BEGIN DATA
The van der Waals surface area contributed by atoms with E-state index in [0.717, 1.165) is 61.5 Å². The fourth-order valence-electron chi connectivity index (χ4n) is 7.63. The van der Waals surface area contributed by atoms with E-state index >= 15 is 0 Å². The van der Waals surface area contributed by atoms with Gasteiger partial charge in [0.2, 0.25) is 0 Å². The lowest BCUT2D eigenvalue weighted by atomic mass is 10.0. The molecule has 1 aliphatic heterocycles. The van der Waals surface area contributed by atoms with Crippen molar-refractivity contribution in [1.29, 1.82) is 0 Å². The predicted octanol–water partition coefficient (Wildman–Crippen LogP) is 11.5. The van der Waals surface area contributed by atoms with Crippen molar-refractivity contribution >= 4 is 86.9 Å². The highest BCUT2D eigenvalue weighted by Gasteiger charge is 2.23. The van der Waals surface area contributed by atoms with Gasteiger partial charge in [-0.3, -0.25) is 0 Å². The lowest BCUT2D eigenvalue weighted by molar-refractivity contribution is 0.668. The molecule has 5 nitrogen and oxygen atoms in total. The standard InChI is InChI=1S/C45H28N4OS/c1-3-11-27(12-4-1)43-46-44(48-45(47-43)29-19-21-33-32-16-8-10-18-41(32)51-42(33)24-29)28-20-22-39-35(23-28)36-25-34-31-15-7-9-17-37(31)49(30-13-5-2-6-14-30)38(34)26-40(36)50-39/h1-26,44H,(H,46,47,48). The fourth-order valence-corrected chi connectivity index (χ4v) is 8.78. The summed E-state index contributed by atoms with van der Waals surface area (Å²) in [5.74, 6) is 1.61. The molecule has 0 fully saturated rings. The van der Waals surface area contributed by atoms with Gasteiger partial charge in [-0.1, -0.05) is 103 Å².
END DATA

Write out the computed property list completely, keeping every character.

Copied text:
The van der Waals surface area contributed by atoms with E-state index in [0.717, 1.165) is 61.5 Å². The fourth-order valence-electron chi connectivity index (χ4n) is 7.63. The van der Waals surface area contributed by atoms with E-state index >= 15 is 0 Å². The van der Waals surface area contributed by atoms with Gasteiger partial charge in [0.2, 0.25) is 0 Å². The lowest BCUT2D eigenvalue weighted by atomic mass is 10.0. The molecule has 1 aliphatic heterocycles. The van der Waals surface area contributed by atoms with Crippen molar-refractivity contribution in [1.29, 1.82) is 0 Å². The predicted octanol–water partition coefficient (Wildman–Crippen LogP) is 11.5. The van der Waals surface area contributed by atoms with Crippen molar-refractivity contribution >= 4 is 86.9 Å². The highest BCUT2D eigenvalue weighted by Gasteiger charge is 2.23. The van der Waals surface area contributed by atoms with Gasteiger partial charge in [-0.3, -0.25) is 0 Å². The lowest BCUT2D eigenvalue weighted by molar-refractivity contribution is 0.668. The molecule has 5 nitrogen and oxygen atoms in total. The standard InChI is InChI=1S/C45H28N4OS/c1-3-11-27(12-4-1)43-46-44(48-45(47-43)29-19-21-33-32-16-8-10-18-41(32)51-42(33)24-29)28-20-22-39-35(23-28)36-25-34-31-15-7-9-17-37(31)49(30-13-5-2-6-14-30)38(34)26-40(36)50-39/h1-26,44H,(H,46,47,48). The fourth-order valence-corrected chi connectivity index (χ4v) is 8.78. The summed E-state index contributed by atoms with van der Waals surface area (Å²) in [5.74, 6) is 1.61. The molecule has 0 fully saturated rings. The van der Waals surface area contributed by atoms with Gasteiger partial charge in [-0.1, -0.05) is 103 Å².